As The Thin Man roams around the desolate pit, his movements and his wide eyed, silent stoicism are the pure epitome of alien and as he fast approaches the children, everything your parents ever warned you about stranger-danger can be seen reflected in the glaring close-up of his demented gaze. His make-up is a minimal silver sheen and his Warhol-esque haircut is hidden beneath the terrifying normality of an incongruous bowler hat. The mac that covers his somewhat dated space regalia is something else your mother warned you about. As the series progresses, the character loses his edge somewhat but you never forget that introductory moment in the pit, in a way that anyone who ever saw Bob crawl over the back of the sofa in Twin Peaks, is still haunted to this day. There are other familiar fears too such as the inability to communicate and moments of entrapment and menace which run, crying from the playground of pre-teen dreams. Perhaps Nicolas Roeg caught the series prior to directing The Man Who Fell to Earth (1976) as there are several obvious similarities minus Bowie, boobs and a big budget.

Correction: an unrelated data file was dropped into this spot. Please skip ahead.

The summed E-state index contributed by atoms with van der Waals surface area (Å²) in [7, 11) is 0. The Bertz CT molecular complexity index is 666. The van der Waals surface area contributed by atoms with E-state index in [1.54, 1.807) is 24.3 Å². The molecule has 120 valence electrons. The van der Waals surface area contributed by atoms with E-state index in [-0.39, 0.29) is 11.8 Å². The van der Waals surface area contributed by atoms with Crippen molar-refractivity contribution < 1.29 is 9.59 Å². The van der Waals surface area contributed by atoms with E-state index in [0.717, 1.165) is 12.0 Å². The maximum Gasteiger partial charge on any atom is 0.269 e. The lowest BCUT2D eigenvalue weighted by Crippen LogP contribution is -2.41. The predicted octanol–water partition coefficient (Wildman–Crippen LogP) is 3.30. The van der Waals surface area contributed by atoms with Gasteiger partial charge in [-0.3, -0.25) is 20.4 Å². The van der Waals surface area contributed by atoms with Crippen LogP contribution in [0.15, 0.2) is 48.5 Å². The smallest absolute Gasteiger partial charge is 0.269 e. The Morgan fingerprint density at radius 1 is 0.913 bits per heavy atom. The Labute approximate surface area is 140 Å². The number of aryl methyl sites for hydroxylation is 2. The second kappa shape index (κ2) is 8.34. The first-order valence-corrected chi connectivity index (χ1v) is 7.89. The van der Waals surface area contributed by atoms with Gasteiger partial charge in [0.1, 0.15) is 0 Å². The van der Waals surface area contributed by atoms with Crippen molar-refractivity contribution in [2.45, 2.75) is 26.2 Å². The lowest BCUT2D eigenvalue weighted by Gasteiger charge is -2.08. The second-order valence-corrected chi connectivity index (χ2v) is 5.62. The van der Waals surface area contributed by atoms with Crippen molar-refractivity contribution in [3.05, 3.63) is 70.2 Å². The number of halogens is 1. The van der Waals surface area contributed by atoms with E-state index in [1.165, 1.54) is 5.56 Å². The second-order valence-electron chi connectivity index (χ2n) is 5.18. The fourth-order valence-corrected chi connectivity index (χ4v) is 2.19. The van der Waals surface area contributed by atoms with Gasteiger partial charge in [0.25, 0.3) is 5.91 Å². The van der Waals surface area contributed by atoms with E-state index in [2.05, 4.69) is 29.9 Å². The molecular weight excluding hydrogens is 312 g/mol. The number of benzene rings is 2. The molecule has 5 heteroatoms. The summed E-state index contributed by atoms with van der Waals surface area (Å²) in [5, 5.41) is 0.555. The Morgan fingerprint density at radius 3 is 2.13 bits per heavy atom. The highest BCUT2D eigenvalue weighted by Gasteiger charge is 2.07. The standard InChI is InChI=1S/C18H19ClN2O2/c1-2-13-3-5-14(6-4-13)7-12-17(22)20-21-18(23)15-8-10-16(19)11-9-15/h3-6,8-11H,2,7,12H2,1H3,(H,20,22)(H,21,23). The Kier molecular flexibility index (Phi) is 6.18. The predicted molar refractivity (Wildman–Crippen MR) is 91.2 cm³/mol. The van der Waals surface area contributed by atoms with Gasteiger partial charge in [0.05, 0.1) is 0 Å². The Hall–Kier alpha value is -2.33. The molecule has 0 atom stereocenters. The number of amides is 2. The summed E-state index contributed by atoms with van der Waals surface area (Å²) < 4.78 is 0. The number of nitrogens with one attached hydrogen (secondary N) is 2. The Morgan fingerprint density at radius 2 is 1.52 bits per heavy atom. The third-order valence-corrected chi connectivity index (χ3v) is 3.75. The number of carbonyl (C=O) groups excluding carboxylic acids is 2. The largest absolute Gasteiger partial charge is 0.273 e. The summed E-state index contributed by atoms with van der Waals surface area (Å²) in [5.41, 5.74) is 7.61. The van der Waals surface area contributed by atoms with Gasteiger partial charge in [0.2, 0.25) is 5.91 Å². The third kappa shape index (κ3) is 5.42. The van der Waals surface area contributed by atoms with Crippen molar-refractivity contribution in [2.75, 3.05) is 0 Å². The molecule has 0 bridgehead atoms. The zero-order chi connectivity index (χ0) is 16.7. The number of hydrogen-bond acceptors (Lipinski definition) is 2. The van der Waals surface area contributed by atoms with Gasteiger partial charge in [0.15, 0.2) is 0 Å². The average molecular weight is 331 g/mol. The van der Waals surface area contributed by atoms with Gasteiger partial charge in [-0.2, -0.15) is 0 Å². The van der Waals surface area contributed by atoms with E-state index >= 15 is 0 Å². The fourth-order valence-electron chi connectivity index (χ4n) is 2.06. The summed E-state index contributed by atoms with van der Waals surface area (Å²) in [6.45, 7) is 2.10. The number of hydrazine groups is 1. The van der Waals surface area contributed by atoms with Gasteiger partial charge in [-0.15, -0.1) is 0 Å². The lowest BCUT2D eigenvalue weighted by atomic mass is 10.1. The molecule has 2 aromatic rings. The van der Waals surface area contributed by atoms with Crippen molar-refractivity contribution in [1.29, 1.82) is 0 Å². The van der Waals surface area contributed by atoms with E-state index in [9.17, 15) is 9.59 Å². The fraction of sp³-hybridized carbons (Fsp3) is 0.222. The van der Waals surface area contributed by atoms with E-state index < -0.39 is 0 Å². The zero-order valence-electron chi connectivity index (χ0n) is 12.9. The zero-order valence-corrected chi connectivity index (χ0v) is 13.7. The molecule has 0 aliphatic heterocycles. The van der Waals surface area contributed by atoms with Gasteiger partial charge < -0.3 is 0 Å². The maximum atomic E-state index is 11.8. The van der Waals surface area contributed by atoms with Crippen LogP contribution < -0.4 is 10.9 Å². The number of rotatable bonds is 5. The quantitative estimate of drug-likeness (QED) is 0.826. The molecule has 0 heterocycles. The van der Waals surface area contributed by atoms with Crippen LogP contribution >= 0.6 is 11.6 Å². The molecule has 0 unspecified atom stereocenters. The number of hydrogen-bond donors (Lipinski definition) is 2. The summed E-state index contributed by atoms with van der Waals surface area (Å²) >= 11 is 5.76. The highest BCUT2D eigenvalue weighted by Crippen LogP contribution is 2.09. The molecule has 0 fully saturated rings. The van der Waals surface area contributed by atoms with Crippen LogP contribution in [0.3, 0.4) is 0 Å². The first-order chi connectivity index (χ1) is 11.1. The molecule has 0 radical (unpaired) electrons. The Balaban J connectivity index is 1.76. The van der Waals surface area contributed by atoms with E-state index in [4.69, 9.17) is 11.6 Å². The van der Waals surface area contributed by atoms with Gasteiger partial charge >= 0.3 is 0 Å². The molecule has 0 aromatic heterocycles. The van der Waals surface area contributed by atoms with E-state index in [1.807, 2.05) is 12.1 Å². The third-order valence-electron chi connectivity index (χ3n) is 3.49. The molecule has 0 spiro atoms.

Having watched the feature length presentation with my own children, I can tell you that they were as bewitched and as terror-stricken as I. The wooden acting, the cardboard sets, the terrible effects and costumes aside, The Boy From Space for all of its weaknesses has the power to entertain a contemporary audience as well as fuel the jittery nostalgia of the aged viewers who grew up afraid of David Bowie’s Ashes to Ashes video and hid behind the sofa every time Kate Bush came on the telly. The strength of the programme is in its proficient timing, gruellingly suspenseful moments and the constant pot boiling thrill of mild-threat. The series is up there with vintage Doctor Who, Chocky and other low budget Sci-Fi series that may not have the CGI effects or the big bucks behind them, but have the artful substance to trigger the imagination of a cult following and leave them trembling, merrily in their boots. It’s been thirty years since my badly-timed, mid-term departure left me hanging on a gripping sixth episode of The Boy From Space and finally thanks to the extensive BFI release, the wait is over and I can lay the perilous adventures of Peep Peep, Helen and Dan to rest. However, I’m not sure I will ever be able to say goodbye to The Thin Man but it helps to know that I am not alone or should that be “ɘnolɒ ƚon mɒ I” ?